OAKLAND – California Attorney General Rob Bonta today applauded a district court decision to reverse a New York bankruptcy court’s confirmation of Purdue Pharma’s bankruptcy reorganization plan. Today’s decision was the result of appeals filed by California, Connecticut, Delaware, Maryland, Oregon, Rhode Island, Vermont, Washington, the District of Columbia, the United States Trustee, and other creditors. Through their ownership and control of Purdue, members of the Sackler family made billions of dollars from the sale of OxyContin, a powerful prescription opioid and key contributor to the opioid public health crisis. Despite this, in exchange for a monetary contribution to the reorganization plan, the bankruptcy reorganization plan included sweeping third-party releases for the Sackler family. With no admission of liability, these releases granted the Sacklers lifetime immunity from any future civil liability related to the opioid crisis, and prevented states like California from holding them accountable.
“The Sackler Family must be held accountable for their contribution to the ongoing opioid crisis,” said Attorney General Bonta. “Too many California communities have unfairly paid the price for their willful misconduct, and the bankruptcy plan would have allowed them to exchange money for lifetime immunity – falling far short of true accountability. I applaud the district court for its ruling today, and remain committed to bringing relief to our communities."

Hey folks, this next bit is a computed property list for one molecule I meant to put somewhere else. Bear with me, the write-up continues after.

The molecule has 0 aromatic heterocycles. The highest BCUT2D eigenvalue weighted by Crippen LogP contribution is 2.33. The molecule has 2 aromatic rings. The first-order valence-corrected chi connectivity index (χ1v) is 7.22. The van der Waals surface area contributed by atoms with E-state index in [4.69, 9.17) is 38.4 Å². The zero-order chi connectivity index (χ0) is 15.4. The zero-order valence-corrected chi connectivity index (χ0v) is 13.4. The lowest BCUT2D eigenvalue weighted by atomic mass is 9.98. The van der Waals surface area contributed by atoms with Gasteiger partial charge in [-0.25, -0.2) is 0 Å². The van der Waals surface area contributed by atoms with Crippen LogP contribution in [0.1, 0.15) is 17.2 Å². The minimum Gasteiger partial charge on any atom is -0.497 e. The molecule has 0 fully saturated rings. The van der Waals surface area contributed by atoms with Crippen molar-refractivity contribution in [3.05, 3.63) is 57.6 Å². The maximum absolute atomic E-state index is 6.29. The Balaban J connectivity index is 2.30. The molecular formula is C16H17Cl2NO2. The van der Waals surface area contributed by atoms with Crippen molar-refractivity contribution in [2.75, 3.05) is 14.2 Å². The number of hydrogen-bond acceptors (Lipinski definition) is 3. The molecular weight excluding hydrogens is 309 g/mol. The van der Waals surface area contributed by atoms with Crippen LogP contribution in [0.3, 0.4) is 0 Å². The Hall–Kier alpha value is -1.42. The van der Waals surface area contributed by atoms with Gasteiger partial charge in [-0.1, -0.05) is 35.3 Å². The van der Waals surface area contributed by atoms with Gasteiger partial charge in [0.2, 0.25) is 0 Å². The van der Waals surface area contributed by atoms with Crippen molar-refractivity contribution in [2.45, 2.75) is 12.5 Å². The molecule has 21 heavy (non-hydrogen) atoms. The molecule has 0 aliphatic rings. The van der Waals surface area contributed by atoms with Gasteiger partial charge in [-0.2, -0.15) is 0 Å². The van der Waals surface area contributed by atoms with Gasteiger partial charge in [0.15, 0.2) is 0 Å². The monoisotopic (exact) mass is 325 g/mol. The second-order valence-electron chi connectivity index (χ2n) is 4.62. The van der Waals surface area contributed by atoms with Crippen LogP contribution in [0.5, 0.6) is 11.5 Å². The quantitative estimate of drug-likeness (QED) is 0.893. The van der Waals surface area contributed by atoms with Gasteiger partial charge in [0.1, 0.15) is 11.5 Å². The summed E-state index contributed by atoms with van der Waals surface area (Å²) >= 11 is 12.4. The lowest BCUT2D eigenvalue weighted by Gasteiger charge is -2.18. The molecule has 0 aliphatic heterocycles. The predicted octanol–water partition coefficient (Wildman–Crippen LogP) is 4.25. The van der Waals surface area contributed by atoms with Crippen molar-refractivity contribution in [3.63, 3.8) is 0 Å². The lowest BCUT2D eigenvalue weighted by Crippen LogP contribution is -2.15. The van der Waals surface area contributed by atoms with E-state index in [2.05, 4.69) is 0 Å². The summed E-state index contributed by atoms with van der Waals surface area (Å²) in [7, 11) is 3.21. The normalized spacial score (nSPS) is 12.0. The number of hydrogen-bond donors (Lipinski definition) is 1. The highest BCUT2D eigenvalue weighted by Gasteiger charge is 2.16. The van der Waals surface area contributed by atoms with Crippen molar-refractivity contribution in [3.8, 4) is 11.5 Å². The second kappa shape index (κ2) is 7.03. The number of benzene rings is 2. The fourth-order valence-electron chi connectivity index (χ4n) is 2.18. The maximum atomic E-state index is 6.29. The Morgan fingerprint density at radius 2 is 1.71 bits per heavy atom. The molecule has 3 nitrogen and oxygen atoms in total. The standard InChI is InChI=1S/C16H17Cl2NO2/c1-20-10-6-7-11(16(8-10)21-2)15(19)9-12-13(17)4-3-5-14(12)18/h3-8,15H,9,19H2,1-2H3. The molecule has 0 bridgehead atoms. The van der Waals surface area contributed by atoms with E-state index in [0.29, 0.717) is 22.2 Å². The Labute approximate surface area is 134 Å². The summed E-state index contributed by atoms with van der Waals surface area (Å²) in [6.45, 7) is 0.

In July, Attorney General Bonta joined a coalition of state attorneys general in objecting to the bankruptcy reorganization plan. The Attorney General’s Office sued Purdue and members of the Sackler family in 2019, for unlawful practices in the promotion and sale of opioids. The lawsuit alleged that Purdue’s misleading marketing and sales practices, which the Sackler family approved, played a major role in contributing to the nationwide opioid crisis. The deceptive sales and marketing practices, which misled healthcare providers and patients about the addictive nature of opioids, contributed to an over-supply of opioids in the market and helped create the crisis we face today.
Even after Purdue and a number of its executives pleaded guilty to felony misbranding of OxyContin, the company continued selling and marketing the drug. Their revenues amounted to $3 billion in 2010, and as much as $1.8 billion in 2017.
Opioids have been the main driver of drug overdose deaths in the United States. According to the California Department of Public Health, there were 5,502 deaths related to opioid overdose in California in 2020.